Wednesday, January 14, 2009

Lively Tuas Shore

A rather remote shore situated at the West most of Singapore not too far from the 2nd Link. Perhaps due to the remote location and happens to be a 'restricted' area, the shore is off limit to most people.

Thanks to Schering Plough and RMBR kind arrangement, I get to visit this shore with a group of Nature Guides. The weather is good and the tide is just enough to expose part of the shore where it usually covered with sea water
There are lots of nerites such as this one with beautiful zebra stripes on the upper shore grazing algae.
This octopus was hiding in the hole waiting for the tide to return.Once the shrimp sense of danger, it quickly burrow into the sands to avoid predator.This decorator crab is so well camouflage, if she decided to stay still unlikely we would be able to spot her.There are also lots of zoanthids on the shore as well. Zoanthids are actually colonial anemones.
The fish that fish is no other than this smart frog fish. With the bait-lure on top of the mouth, when fish are attracted by the lure-bait, this well camouflage fish will open its big mouth!In a split second, the greedy fish will became its dinner!This ugly looking lump is a slug!This is the bottom of the slug and I have no idea of the ids yet.This beautiful anemones is a solitary anemone , probably a Aliciidae.This beautiful moon snail in fact a fierce predator. They can move very fast compare to bivalves. Once it caught a prey, it will drill a hole through the shell of its prey!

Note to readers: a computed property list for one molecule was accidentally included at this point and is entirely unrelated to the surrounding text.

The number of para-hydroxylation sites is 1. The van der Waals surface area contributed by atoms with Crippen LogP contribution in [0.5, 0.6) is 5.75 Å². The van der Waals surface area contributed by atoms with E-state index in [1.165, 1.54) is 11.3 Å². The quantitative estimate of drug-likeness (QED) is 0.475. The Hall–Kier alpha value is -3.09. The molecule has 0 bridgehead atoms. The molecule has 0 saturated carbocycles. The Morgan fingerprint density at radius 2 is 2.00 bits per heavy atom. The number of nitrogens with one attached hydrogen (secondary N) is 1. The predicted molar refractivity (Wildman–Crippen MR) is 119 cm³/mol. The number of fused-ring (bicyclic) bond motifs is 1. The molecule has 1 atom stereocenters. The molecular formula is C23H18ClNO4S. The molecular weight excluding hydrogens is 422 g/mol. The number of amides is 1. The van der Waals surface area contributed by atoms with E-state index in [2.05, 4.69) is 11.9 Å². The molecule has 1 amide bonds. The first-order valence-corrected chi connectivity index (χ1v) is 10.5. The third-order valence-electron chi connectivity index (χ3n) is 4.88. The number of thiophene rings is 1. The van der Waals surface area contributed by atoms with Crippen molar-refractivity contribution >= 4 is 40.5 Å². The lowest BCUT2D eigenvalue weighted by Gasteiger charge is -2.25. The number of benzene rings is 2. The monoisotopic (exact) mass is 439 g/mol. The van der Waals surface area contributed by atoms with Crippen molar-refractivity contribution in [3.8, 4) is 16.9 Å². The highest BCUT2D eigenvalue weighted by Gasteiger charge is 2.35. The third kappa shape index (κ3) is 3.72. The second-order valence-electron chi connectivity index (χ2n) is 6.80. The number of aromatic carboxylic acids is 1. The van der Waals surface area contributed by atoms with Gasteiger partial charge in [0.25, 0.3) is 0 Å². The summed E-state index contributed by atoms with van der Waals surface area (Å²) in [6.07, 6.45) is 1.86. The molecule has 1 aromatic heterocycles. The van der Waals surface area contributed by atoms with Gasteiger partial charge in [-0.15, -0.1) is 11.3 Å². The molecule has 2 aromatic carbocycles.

Cowries are now very rare on our shore due to habitat lost and over collection.A snapping shrimp peep through its burrow.A blue-spotted nudibranch Dendrodoris denisoniThis small crab is decorating herself with sponges...Is this small shrimp trying to push the file fish away??Have not seen this red anemones shrimp for a while. Wow!This sand dollar is different from the others that we has a very beautiful star on its back!Sea pen is actually a colony of many animals. The central stalk is a single polyp. The feathers like parts branching off from the central stalk is other animals called secondary polyps.Another rare find, a Melibe sp. This sponge crab hide under the nice coat crafted by herself using sponges.
Tuas is really amazing...we found an eight arms Luidia maculata!A close-up shot of this rare star.Just compare with this bento box and you should be able to guess the size of this sea star.
Just before we end our walk, we saw this hairy seahare, Bursatella leachiiBy the time we finish, is already dark! Although this shore is so close to such a heavy industrial area, it is doing very well. Bravo!


  1. Good to know the shore is doing well! The sand dollar sighting is fantastic. The locations where we've seen this sand dollar have been lost so at least we know there is still one shore with this animal.

    Thanks for sharing!